12.90 Provided s 106 is amended as recommended, and so long as the evidence is denied (or not admitted) by the first witness called pursuant under s 106 and the court grants leave, evidence can be led from another witness to rebut evidence led under s 106. There is, therefore, no need to amend s 108 to allow witnesses to be called to directly rebut evidence given by a witness under s 106. The only reason to extend s 108 would be to allow evidence to be led to rehabilitate the credit of a witness in other ways.
12.91 One such way is already recognised in s 108(3). It allows evidence of prior consistent statements to be led, not to rebut the fact that a prior inconsistent statement was made, but to weigh against the effect of the inconsistent statement in the assessment of the witness’ credibility. The question is whether there are any other situations in which evidence should be admissible not to rebut a matter going to credibility, but to rehabilitate the credibility of the witness in another way.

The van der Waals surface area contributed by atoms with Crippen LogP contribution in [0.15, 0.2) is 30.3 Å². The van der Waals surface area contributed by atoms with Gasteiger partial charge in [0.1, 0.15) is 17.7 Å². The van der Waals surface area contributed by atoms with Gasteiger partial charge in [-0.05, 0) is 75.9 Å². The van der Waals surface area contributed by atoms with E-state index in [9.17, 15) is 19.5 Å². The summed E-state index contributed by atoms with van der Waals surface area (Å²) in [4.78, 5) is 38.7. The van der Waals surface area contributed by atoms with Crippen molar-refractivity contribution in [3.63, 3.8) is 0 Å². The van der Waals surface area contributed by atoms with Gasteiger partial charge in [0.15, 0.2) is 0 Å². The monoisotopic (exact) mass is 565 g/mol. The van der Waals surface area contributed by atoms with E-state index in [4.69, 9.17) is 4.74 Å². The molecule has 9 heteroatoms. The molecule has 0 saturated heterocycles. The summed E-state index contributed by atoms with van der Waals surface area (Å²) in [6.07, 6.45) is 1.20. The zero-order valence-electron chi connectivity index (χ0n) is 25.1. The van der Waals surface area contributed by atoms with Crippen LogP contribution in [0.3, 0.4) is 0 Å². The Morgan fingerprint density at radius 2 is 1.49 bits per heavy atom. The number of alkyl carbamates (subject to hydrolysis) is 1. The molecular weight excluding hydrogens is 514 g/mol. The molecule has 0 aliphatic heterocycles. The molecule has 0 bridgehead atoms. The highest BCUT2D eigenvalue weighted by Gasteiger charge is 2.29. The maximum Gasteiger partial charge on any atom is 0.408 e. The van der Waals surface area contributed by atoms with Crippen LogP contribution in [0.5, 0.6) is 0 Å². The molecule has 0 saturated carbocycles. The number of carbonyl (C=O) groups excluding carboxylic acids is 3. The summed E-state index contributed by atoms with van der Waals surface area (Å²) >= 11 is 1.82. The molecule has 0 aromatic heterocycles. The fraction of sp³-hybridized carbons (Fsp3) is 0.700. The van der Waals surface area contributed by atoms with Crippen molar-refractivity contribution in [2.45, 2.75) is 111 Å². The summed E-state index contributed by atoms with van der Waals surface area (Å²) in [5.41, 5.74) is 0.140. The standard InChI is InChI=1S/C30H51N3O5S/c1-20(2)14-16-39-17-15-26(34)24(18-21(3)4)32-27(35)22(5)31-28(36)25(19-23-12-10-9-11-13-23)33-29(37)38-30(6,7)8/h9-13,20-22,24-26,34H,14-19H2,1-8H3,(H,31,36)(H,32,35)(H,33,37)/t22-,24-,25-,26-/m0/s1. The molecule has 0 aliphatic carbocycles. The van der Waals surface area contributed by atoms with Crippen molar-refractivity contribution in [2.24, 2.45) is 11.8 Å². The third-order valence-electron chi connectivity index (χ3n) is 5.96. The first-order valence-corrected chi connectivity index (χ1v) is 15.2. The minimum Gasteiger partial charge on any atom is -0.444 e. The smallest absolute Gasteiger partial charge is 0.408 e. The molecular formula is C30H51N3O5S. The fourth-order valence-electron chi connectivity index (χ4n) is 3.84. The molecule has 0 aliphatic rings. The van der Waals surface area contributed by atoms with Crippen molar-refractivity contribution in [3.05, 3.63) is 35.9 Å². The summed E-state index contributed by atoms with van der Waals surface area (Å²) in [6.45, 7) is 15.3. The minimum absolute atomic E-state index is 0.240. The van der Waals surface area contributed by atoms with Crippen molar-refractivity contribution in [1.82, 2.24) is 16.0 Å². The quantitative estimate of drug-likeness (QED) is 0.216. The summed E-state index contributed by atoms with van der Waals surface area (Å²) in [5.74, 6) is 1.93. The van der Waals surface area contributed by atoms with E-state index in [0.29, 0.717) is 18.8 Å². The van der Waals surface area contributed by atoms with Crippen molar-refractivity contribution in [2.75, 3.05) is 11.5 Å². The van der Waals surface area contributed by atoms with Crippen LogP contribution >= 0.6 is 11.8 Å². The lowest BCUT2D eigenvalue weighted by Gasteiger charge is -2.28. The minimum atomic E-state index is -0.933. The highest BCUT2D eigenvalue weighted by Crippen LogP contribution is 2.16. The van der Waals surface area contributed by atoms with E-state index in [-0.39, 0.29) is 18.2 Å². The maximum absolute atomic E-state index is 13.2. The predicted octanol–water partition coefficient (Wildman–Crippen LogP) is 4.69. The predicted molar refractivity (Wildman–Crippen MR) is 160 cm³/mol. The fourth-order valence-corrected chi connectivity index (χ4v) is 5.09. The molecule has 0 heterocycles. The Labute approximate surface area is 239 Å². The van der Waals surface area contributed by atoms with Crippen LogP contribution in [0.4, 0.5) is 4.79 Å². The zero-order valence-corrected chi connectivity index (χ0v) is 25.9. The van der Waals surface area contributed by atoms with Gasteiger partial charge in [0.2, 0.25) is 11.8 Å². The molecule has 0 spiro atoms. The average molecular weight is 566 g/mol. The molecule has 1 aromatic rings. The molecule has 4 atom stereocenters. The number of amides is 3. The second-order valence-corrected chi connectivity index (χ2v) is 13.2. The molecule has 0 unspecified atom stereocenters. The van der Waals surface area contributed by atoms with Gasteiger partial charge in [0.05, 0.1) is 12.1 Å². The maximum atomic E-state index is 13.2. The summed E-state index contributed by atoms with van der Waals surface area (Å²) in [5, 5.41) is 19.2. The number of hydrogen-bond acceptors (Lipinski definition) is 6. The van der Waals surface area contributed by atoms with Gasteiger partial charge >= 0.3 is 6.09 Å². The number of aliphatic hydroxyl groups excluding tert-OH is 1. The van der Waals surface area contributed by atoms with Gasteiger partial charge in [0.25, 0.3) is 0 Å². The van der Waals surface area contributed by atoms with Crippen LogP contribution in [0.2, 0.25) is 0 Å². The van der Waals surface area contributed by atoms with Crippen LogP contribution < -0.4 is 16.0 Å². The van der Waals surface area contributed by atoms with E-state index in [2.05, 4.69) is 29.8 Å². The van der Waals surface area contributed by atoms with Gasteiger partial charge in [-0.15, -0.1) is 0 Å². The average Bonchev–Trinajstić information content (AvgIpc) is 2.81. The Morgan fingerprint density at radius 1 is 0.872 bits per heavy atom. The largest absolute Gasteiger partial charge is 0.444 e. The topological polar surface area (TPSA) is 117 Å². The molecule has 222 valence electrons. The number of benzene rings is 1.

12.92 One other possible area is an existing exception at common law. At common law, where a witness’ credit is attacked on the ground of conduct apparently inconsistent with his or her testimony, there is a line of authority which accepts that evidence may be led from another witness (including an appropriately qualified expert) to explain that conduct, to rehabilitate the credibility of a witness. Evidence can be led to explain the effects of long term domestic violence or child sexual abuse to rehabilitate the credibility of a witness whose credibility has been attacked on the grounds of behaviour such as remaining with an abusive partner or delayed reporting of sexual abuse. Unless this evidence can be characterised as going to a fact in issue, it is not currently admissible under the uniform Evidence Acts. However, the amendment recommended below in relation to expert evidence would allow the admission of that evidence.